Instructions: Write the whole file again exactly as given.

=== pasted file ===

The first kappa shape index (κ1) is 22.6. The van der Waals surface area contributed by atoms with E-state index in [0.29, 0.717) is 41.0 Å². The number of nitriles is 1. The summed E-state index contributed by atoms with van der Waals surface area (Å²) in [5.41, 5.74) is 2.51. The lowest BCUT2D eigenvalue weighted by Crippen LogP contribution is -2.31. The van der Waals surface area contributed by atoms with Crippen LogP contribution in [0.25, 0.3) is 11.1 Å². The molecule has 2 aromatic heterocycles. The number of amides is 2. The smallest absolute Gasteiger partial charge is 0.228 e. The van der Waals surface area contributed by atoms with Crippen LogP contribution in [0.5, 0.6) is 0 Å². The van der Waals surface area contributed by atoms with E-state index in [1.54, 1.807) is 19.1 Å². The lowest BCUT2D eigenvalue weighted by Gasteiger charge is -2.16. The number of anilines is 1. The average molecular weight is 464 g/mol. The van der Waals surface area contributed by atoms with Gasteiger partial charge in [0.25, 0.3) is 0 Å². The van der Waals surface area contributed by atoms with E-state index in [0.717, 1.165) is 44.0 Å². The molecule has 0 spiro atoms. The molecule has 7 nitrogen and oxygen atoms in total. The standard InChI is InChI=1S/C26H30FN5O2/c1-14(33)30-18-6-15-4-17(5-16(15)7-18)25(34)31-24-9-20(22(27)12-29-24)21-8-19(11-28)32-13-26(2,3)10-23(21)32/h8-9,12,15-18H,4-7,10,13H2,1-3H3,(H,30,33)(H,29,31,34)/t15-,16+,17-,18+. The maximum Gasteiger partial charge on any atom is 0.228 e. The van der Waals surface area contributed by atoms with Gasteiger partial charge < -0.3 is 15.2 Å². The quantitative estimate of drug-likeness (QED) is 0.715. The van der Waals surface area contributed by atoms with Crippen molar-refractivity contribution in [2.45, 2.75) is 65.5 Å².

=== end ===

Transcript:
The first kappa shape index (κ1) is 22.6. The van der Waals surface area contributed by atoms with E-state index in [0.29, 0.717) is 41.0 Å². The number of nitriles is 1. The summed E-state index contributed by atoms with van der Waals surface area (Å²) in [5.41, 5.74) is 2.51. The lowest BCUT2D eigenvalue weighted by Crippen LogP contribution is -2.31. The van der Waals surface area contributed by atoms with Crippen LogP contribution in [0.25, 0.3) is 11.1 Å². The molecule has 2 aromatic heterocycles. The number of amides is 2. The smallest absolute Gasteiger partial charge is 0.228 e. The van der Waals surface area contributed by atoms with Crippen LogP contribution in [0.5, 0.6) is 0 Å². The van der Waals surface area contributed by atoms with E-state index in [1.54, 1.807) is 19.1 Å². The lowest BCUT2D eigenvalue weighted by Gasteiger charge is -2.16. The number of anilines is 1. The average molecular weight is 464 g/mol. The van der Waals surface area contributed by atoms with Gasteiger partial charge in [0.25, 0.3) is 0 Å². The van der Waals surface area contributed by atoms with E-state index in [0.717, 1.165) is 44.0 Å². The molecule has 0 spiro atoms. The molecule has 7 nitrogen and oxygen atoms in total. The standard InChI is InChI=1S/C26H30FN5O2/c1-14(33)30-18-6-15-4-17(5-16(15)7-18)25(34)31-24-9-20(22(27)12-29-24)21-8-19(11-28)32-13-26(2,3)10-23(21)32/h8-9,12,15-18H,4-7,10,13H2,1-3H3,(H,30,33)(H,29,31,34)/t15-,16+,17-,18+. The maximum Gasteiger partial charge on any atom is 0.228 e. The van der Waals surface area contributed by atoms with Gasteiger partial charge < -0.3 is 15.2 Å². The quantitative estimate of drug-likeness (QED) is 0.715. The van der Waals surface area contributed by atoms with Crippen molar-refractivity contribution in [2.45, 2.75) is 65.5 Å².